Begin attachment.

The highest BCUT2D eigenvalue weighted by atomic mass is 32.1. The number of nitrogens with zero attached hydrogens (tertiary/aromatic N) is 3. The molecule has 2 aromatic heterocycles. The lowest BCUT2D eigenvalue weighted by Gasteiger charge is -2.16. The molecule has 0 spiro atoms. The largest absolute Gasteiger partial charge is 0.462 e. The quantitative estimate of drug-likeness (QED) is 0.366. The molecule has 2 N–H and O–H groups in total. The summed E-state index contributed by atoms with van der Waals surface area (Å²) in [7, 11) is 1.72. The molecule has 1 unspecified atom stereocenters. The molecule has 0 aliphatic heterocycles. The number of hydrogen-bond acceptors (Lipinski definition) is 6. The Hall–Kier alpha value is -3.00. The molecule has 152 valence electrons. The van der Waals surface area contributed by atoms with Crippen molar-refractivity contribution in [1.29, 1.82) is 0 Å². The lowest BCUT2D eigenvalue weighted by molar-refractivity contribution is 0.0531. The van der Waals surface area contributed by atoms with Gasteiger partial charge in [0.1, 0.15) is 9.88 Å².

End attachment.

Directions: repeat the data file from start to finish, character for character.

The highest BCUT2D eigenvalue weighted by atomic mass is 32.1. The number of nitrogens with zero attached hydrogens (tertiary/aromatic N) is 3. The molecule has 2 aromatic heterocycles. The lowest BCUT2D eigenvalue weighted by Gasteiger charge is -2.16. The molecule has 0 spiro atoms. The largest absolute Gasteiger partial charge is 0.462 e. The quantitative estimate of drug-likeness (QED) is 0.366. The molecule has 2 N–H and O–H groups in total. The summed E-state index contributed by atoms with van der Waals surface area (Å²) in [7, 11) is 1.72. The molecule has 1 unspecified atom stereocenters. The molecule has 0 aliphatic heterocycles. The number of hydrogen-bond acceptors (Lipinski definition) is 6. The Hall–Kier alpha value is -3.00. The molecule has 152 valence electrons. The van der Waals surface area contributed by atoms with Crippen molar-refractivity contribution in [1.29, 1.82) is 0 Å². The lowest BCUT2D eigenvalue weighted by molar-refractivity contribution is 0.0531. The van der Waals surface area contributed by atoms with Gasteiger partial charge in [0.1, 0.15) is 9.88 Å².